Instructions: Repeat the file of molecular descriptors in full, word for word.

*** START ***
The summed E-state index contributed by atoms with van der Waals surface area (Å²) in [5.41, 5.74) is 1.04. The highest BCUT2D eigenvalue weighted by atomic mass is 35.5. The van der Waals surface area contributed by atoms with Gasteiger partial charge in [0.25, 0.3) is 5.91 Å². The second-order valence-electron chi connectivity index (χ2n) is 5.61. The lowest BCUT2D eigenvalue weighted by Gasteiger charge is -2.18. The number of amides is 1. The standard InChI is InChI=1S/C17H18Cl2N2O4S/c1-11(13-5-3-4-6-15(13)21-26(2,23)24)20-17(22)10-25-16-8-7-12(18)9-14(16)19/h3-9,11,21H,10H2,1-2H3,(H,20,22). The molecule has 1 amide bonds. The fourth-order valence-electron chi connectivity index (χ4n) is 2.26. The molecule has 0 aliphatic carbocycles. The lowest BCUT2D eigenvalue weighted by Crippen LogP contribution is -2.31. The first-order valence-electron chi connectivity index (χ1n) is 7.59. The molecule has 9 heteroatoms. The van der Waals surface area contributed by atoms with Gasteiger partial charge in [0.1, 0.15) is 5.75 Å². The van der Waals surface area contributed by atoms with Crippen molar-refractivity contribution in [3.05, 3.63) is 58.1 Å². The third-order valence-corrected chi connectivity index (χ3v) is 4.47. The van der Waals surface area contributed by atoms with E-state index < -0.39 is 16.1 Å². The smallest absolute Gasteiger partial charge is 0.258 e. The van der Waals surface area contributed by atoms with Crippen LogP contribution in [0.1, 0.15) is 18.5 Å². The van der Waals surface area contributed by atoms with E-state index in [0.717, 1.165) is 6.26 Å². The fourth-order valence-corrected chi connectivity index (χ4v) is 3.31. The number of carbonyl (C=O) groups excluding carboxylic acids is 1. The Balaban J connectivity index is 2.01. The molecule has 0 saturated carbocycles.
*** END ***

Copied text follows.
The summed E-state index contributed by atoms with van der Waals surface area (Å²) in [5.41, 5.74) is 1.04. The highest BCUT2D eigenvalue weighted by atomic mass is 35.5. The van der Waals surface area contributed by atoms with Gasteiger partial charge in [0.25, 0.3) is 5.91 Å². The second-order valence-electron chi connectivity index (χ2n) is 5.61. The lowest BCUT2D eigenvalue weighted by Gasteiger charge is -2.18. The number of amides is 1. The standard InChI is InChI=1S/C17H18Cl2N2O4S/c1-11(13-5-3-4-6-15(13)21-26(2,23)24)20-17(22)10-25-16-8-7-12(18)9-14(16)19/h3-9,11,21H,10H2,1-2H3,(H,20,22). The molecule has 1 amide bonds. The fourth-order valence-electron chi connectivity index (χ4n) is 2.26. The molecule has 0 aliphatic carbocycles. The lowest BCUT2D eigenvalue weighted by Crippen LogP contribution is -2.31. The first-order valence-electron chi connectivity index (χ1n) is 7.59. The molecule has 9 heteroatoms. The van der Waals surface area contributed by atoms with Gasteiger partial charge in [0.1, 0.15) is 5.75 Å². The van der Waals surface area contributed by atoms with Crippen molar-refractivity contribution in [3.05, 3.63) is 58.1 Å². The third-order valence-corrected chi connectivity index (χ3v) is 4.47. The van der Waals surface area contributed by atoms with E-state index < -0.39 is 16.1 Å². The smallest absolute Gasteiger partial charge is 0.258 e. The van der Waals surface area contributed by atoms with Crippen LogP contribution in [0.1, 0.15) is 18.5 Å². The van der Waals surface area contributed by atoms with E-state index in [0.717, 1.165) is 6.26 Å². The fourth-order valence-corrected chi connectivity index (χ4v) is 3.31. The number of carbonyl (C=O) groups excluding carboxylic acids is 1. The Balaban J connectivity index is 2.01. The molecule has 0 saturated carbocycles.